Health Care Reform

States Can Still Do Something About ObamaCare

50 Vetoes: How States Can Stop the Obama Health Care Law

The 2012 election dealt a blow to the country, not just because it guaranteed the same failed economic policies of the last four years, but because it also means that any push to repeal ObamaCare in Congress is a non-starter. Despite that, there will still be ways to significantly diminish the impact of the law.

While the decision last year to uphold the individual mandate was certainly disappointing, the Supreme Court did provide lattitude for states to refuse to implement expensive insurance exchanges and even more costly Medicare expansion. This was a silver-lining in an otherwise terrible decision that set a very troubling precendent for future expansions of government.

In a new whitepaper, “50 Vetoes: How States Can Stop the Obama Health Care Law,” Michael Cannon, director of Health Policy Studies at the Cato Institute, explains that this gives states the chance to effectively veto these provisions and thus save taxpayers and business money.

“To date, 34 states, accounting for roughly two-thirds of the U.S. population, have refused to create Exchanges,” writes Cannon in the summary of the whitepaper. “Under the statute, this shields employers in those states from a $2,000 per worker tax that will apply in states that are creating Exchanges (e.g., California, Colorado, New York).”

“Those 34 states have exempted at least 8 million residents from taxes as high as $2,085 on families of four earning as little as $24,000,” he continues. “They have also reduced federal deficits by hundreds of billions of dollars.”

Florida House Committee, Speaker Reject ObamaCare’s Medicaid Expansion

On Monday, a select committee of the Florida House of Representatives rejected ObamaCare’s Medicaid expansion. Shortly thereafter, the speaker of the Florida House announced his opposition:

I am proud of the thoughtful, thorough and deliberative approach that our Select Committee took on the important issues related to Medicaid expansion and health exchanges. I received their recommendations and agree that expanding Medicaid and setting up a state exchange is not in the best interest of our state. We simply cannot count on the federal government to pay 100 percent of the cost for expansion. The facts show that healthcare costs will go up for many Floridians, while access to and quality of healthcare will go down. The ‘all or nothing’ approach that the Obama administration is offering will not work for our state. I know there will be continued discussion about this matter, and I look forward to exploring better policies for our state.

It looks like Medicaid expansion in Florida may not be the foregone conclusion that some people thought.

ObamaCare is a bad deal for young Americans

youth vote

There is no question that the youth vote was key to President Barack Obama’s re-election in 2012. However, there was a time when this voting bloc went for Republican presidential candidates. Just after the election, Jason Riley noted at the Wall Street Journal that both Ronald Reagan and George H.W. Bush actually won the youth vote. Riley also points out that “George W. Bush lost young voters to John Kerry by only 9 points and lost them to Al Gore in 2000 by less than that.”

But according to CNN’s exit poll, 60% of voters between the ages of 18 to 29 cast their ballot for Obama, highlighting that the problems that young voters have with Republicans.

Taking out the fact the White House has mortgaged the future of young Americans thanks to the deficits and debt he’s racked up over the last four years, Obama is really about to hurt one of his base groups, as noted Ben Smith earlier this week:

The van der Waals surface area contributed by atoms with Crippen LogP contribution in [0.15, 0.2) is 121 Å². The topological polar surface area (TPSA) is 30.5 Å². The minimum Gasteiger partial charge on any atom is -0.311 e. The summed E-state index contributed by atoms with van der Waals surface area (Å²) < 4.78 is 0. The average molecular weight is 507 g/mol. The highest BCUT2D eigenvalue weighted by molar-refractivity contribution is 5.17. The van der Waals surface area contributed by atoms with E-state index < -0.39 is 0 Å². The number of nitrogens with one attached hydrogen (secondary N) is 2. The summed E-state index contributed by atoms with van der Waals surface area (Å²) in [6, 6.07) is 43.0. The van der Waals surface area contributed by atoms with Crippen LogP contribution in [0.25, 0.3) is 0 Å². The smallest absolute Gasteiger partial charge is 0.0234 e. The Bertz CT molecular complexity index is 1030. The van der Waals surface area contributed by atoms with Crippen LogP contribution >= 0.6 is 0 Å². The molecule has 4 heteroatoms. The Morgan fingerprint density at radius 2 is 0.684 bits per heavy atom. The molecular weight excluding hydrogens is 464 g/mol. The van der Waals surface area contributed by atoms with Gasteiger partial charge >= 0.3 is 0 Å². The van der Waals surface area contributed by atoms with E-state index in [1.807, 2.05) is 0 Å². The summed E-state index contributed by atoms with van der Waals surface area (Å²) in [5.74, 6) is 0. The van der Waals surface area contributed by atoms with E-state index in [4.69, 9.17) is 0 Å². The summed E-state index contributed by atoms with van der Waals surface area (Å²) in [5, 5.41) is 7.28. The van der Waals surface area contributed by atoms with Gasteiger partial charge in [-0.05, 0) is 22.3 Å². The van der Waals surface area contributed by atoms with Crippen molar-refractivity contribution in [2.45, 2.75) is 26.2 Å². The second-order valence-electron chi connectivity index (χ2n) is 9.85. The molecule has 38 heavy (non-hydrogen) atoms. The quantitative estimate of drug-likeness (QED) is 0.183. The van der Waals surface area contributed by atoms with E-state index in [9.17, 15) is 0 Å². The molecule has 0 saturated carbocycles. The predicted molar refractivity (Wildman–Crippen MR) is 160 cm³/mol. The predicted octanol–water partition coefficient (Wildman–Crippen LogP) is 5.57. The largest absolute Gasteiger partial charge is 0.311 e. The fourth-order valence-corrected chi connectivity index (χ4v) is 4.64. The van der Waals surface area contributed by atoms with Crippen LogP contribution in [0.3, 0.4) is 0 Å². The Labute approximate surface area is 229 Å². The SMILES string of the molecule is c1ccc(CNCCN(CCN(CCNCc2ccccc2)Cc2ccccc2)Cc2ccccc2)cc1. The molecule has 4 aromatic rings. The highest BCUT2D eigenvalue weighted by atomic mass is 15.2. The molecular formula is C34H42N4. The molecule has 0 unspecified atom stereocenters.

State and federal officials and the health-care industry are currently preparing to implement two specific ObamaCare provisions taking effect on Jan. 1, 2014, acting on this politically perverse principle of shifting resources from your supporters to your opponents. The first is the individual mandate, which aims to force the young, childless, and healthy — “Young Invincibles,” as they are said to think of themselves — to buy health insurance, even if they think (and even perhaps make a rational, if risky, bet) that they don’t need it.

Cost of ObamaCare exchanges jumps by 29%

Congrats, ObamaCare, you had the worst week in Washington. It’s no secret that President Barack Obama’s signature domestic policy achievement has come at a high cost to taxpayers. Earlier this week, the Congressional Budget Office (CBO) noted that the estimated cost tag for ObamaCare was $1.165 trillion over the next 10 years, more than the original estimate of $945 billion.

What is one of the driving factors of the increased costs? John Berline dove further into the CBO’s recent report and found that the costs of the insurance exchanges have jumped significantly since the law was passed:

The CBO’s new baseline estimate shows that ObamaCare subsidies offered through the insurance exchanges — which are supposed to be up and running by next January — will total more than $1 trillion through 2022, up from $814 billion over those same years in its budget forecast made a year ago. That’s an increase of nearly 29%.

The CBO upped the 10-year subsidy cost by $32 billion since just last August.

Bipartisan push to repeal ObamaCare’s job-killing medical device tax

“[W]e have to pass the bill so that you can find out what is in it, away from the fog of the controversy,” claimed then-Speaker Nancy Pelosi just before Congress passed ObamaCare. Since that time Americans have come to realize that what’s in the bill is causing their premiums to skyrocket and putting their current coverage at risk.

Congress has also had to repeal different parts of ObamaCare. In 2011, Congress repealed the 1099 reporting requirement, which would have bogged down small businesses with paperwork. More recently, Congress was able to push through repeal of the costly CLASS Act as part of the “fiscal cliff deal.”

Another part of the law, the medical device tax, is now being targeted for repeal. Back in December, a group of 18 Democrats urged Senate Majority Leader to support a delay in the implementation of the tax, which could lead to the loss of 43,000 jobs.

IRS: ObamaCare plans to cost families at least $20,000 per year

During the debate over his health care reform proposal, President Barack Obama and his apologists in Congress insisted that it would hold down insurance premiums for American families. But despite these promises, Jonathan Gruber, the architect of the plan, acknowledged that insurance premiums would still rise under ObamaCare.

So it comes as no surprise to see read an IRS report released last week showing that the cheapest health insurance plan under ObamaCare will cost a family $20,000 in 2016: